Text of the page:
One note about that whipped cream:
Do not use Cool Whip.
Do not use Cool Whip.
Do not use Cool Whip.
Okay, I used pound cake. But it's still good.

There is no earthly reason why a person who owns a hand mixer or a blender or even a food processor should be buying Cool Whip. Freshly whipped cream is so far superior and not even really expensive when you realize that 1/3 cup of whipping cream gives a generous amount of whipped cream for two people. Besides, then you not only leave out the preservatives, but there's other benefits, as I will point out in a moment when we do the Belgian Waffles with Strawberries.

You will need:
Belgian Waffle Mix (because, honestly, do you really need to make that from scratch?)
Whatever the mix requires
A waffle iron
Whipping cream

Prep your waffle iron according to manufacturer's directions and make up some waffle mix. If you have a toaster or toaster oven, I'd suggest making extras to stick in the fridge. They're better (and cheaper) than Eggos but they won't reheat well in a microwave. Start making them up.

Now, for the whipping cream. If you're using a hand mixer or hand blender, make sure you have a bowl with tall sides. Whip the cream until it is well and truly whipped, then keep going. You'll start getting some yellow undertones. The idea here is to whip this cream halfway to butter or maybe a little further. Every so often, clean your beaters with a spoon and stir the cream, since there will be less whipped areas around the rim.

Yes, you too can make butter. Isn't that cool?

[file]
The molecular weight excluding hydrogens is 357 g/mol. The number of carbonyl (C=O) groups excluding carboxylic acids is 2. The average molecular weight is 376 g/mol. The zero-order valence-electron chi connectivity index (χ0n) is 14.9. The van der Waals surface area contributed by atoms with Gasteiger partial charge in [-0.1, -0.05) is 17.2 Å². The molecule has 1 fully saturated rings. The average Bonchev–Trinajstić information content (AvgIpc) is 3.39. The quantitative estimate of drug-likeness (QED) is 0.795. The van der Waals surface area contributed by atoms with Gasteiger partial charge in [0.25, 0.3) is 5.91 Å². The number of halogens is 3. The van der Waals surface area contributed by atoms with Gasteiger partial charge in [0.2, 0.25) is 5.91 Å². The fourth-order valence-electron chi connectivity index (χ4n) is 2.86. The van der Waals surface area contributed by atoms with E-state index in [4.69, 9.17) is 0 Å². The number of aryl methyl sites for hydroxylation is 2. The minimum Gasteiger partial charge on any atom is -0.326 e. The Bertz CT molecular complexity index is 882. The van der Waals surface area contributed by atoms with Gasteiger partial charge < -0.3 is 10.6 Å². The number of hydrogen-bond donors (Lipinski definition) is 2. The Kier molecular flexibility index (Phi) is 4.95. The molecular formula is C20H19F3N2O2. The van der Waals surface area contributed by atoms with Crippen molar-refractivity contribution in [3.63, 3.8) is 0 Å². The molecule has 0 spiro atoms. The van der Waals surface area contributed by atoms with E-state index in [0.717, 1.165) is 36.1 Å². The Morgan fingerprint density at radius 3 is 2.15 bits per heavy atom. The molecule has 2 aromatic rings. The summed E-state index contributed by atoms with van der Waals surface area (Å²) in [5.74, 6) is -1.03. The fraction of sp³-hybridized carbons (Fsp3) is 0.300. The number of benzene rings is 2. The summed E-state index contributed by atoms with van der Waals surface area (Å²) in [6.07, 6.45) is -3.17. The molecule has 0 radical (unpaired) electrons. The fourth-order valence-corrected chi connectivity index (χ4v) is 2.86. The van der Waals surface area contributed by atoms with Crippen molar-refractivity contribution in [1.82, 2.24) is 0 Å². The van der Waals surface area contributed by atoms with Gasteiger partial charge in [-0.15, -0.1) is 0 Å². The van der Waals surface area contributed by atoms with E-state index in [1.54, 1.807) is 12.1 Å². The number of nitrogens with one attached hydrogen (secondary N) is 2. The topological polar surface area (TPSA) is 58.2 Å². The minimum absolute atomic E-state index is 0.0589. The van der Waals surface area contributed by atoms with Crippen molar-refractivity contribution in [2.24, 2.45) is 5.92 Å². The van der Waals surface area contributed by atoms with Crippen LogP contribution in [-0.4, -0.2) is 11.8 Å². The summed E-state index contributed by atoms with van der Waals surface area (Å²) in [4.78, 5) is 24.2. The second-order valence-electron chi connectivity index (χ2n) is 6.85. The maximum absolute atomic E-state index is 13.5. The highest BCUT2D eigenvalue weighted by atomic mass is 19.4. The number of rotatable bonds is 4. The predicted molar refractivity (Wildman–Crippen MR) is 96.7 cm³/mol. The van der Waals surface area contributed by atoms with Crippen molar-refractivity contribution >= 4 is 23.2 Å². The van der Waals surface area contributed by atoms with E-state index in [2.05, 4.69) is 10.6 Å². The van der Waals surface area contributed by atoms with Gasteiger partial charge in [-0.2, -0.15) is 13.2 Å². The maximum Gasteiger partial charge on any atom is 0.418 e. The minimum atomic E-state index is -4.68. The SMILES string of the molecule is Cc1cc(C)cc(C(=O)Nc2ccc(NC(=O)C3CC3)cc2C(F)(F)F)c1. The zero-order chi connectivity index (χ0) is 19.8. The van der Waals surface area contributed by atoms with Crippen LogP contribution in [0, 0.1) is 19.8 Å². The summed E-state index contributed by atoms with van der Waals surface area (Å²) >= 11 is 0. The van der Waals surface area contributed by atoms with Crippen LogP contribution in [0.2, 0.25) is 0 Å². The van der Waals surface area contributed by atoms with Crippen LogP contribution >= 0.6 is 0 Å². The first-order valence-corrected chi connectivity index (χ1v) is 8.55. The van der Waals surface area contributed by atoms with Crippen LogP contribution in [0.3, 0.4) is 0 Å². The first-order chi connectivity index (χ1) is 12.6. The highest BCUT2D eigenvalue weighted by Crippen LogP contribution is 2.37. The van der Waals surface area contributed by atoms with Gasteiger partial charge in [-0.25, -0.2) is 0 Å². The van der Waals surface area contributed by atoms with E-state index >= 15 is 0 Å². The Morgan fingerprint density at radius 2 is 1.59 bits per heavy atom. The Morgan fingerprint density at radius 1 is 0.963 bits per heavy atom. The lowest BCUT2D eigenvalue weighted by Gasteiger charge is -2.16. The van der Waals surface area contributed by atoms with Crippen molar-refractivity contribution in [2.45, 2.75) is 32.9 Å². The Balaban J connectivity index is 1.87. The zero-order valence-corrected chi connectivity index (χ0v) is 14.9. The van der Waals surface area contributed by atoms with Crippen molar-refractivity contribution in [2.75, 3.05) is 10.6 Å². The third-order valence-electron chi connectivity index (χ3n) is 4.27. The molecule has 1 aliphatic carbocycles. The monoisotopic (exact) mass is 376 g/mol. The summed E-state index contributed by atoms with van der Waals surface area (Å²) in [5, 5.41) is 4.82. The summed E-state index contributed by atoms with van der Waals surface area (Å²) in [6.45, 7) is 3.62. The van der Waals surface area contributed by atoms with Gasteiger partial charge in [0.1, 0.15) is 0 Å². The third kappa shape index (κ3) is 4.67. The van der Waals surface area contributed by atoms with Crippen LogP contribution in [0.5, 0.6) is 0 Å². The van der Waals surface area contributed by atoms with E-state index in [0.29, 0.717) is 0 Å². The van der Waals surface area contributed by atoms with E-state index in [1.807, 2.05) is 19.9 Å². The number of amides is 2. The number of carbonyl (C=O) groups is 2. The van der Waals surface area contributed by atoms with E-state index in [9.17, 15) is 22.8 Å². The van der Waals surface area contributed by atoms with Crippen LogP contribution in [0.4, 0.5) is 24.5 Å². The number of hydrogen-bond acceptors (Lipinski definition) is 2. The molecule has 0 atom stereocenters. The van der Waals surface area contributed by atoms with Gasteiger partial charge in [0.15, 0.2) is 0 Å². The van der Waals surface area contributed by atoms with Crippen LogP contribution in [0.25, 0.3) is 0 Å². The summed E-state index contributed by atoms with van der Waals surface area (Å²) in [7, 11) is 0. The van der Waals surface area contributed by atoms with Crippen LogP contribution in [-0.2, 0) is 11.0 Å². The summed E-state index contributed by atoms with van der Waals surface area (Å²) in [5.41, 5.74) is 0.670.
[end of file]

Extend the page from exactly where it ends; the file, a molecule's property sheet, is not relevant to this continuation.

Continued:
Anyway, serve your fresh hot waffles with a generous serving of strawberry mix and very whipped cream on top. I would suggest a tall glass of juice on the side and maybe some bacon as well.

Monday, October 10, 2005

Chocolate Strawberries (and Lazy Fondue)

One of the pure joys of strawberry season is to have chocolate-dipped strawberries. They're not as hard as you might think, though you do have to prepare them sufficiently in advance so as to let them cool to room temperature.

You will need:
Washed, firm strawberries (as fresh as possible without exploding into juice when you handle them)
Chocolate of your choice (do NOT get melting chocolate, which just tastes waxy)
A double-boiler
Waxed paper

You put some water in the bottom pan of the double boiler, heat it to boiling, and turn off the burner. Put your chocolate in the top pan and let it just melt (stirring helps.) Add some cool chocolate to help bring down the temperature and stir it in. Exposing the chocolate to air is called "conching" and helps to give it a good taste and texture— but since you're using prepared chocolate, and proper conching takes days, don't worry about it. :) Then you dip the strawberries (using a spoon helps to coat them):